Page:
Regardless of the viewing angle, the same image is always fixed, which in turn ensures three-dimensional vision. The eye muscles and thus the oculomotor nerve are also important for accommodation, i.e. the change between near and far vision. In the context of accommodation, the parasympathetic part of the eye movement nerve becomes active, which takes over the control of the ciliary muscle. It also narrows the iris of the pupil through the sphincter. This process is called miosis .

The unpaired nucleus perlia nervus ocolumotorii is responsible for the special innervation of the musculus ciliaris, which in turn enables the accommodation of the eye.

Diseases

The oculomotor nerve can sometimes be affected by damage. One of the most common complaints is oculomotor nerve palsy, which is paralysis of the nerve that moves the eyes. What is meant by this is a cranial nerve disorder that affects men and women to the same extent.Physicians distinguish between an external and an internal oculomotor nerve palsy . Both unilateral and bilateral paralysis are possible. Likewise, other eye paralysis in the eye muscles can set in at the same time. Paralysis of the oculomotor nerve is caused by various causes. These are mostly circulatory disorders , aneurysms or tumors within the brainstem. In some cases, the oculomotor nerve palsy is also a side effect of other diseases. These primarily include Benedict’s syndrome, Weber’s syndrome or Nothnagel’s syndrome.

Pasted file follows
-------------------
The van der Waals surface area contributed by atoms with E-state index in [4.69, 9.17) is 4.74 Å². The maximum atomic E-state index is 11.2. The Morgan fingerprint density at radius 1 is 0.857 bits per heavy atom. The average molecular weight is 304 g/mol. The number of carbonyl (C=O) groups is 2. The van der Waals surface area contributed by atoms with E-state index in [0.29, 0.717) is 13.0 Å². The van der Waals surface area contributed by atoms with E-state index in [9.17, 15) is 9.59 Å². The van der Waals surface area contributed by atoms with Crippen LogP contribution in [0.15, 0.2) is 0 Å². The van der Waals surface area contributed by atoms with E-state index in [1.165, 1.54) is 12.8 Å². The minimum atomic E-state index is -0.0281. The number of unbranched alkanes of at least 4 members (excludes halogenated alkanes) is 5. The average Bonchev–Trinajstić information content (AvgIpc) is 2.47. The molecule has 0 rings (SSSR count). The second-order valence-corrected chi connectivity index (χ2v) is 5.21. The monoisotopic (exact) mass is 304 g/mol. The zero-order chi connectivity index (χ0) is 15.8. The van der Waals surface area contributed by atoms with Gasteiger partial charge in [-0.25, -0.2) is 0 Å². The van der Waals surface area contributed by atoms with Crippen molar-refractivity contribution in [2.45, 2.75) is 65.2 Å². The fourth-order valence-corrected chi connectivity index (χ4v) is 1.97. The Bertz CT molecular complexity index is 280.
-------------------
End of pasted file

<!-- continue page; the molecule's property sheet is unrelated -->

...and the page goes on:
Furthermore, combination paralysis with the abducens nerve or trochlear nerve is possible. It is not uncommon for diabetics to suffer from paralysis of the oculomotor nerve. A significant symptom of oculomotor nerve palsy is absolute pupillary rigidity. In addition, the patients often squint and suffer from restricted movement of the eyes or perceive double vision. Furthermore, the accommodation of the eye is restricted. If there is an internal isolated oculomotor nerve palsy without involvement of the external eye muscles, doctors speak of ophthalmoplegia interna.

Another typical sign of oculomotor nerve palsy is the low level of the eye on which the paralysis occurs. There is a slight outward rotation of the eyes. Some patients also adopt a head restraint position in order to maintain binocular single vision.

Damage to the oculomotor nerve is treated by a neurologist . The chances of recovery depend on the cause of the disease. The prognosis is considered more favorable if the patient suffers from circulatory disorders. In the case of aneurysms or tumors, on the other hand, an unfavorable course is to be expected. In some cases, a squint operation is performed.

Lisa Newlon
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Hello! I am Lisa Newlon, and I am a medical writer and researcher with over 10 years of experience in the healthcare industry. I have a Master’s degree in Medicine, and my deep understanding of medical terminology, practices, and procedures has made me a trusted source of information in the medical world.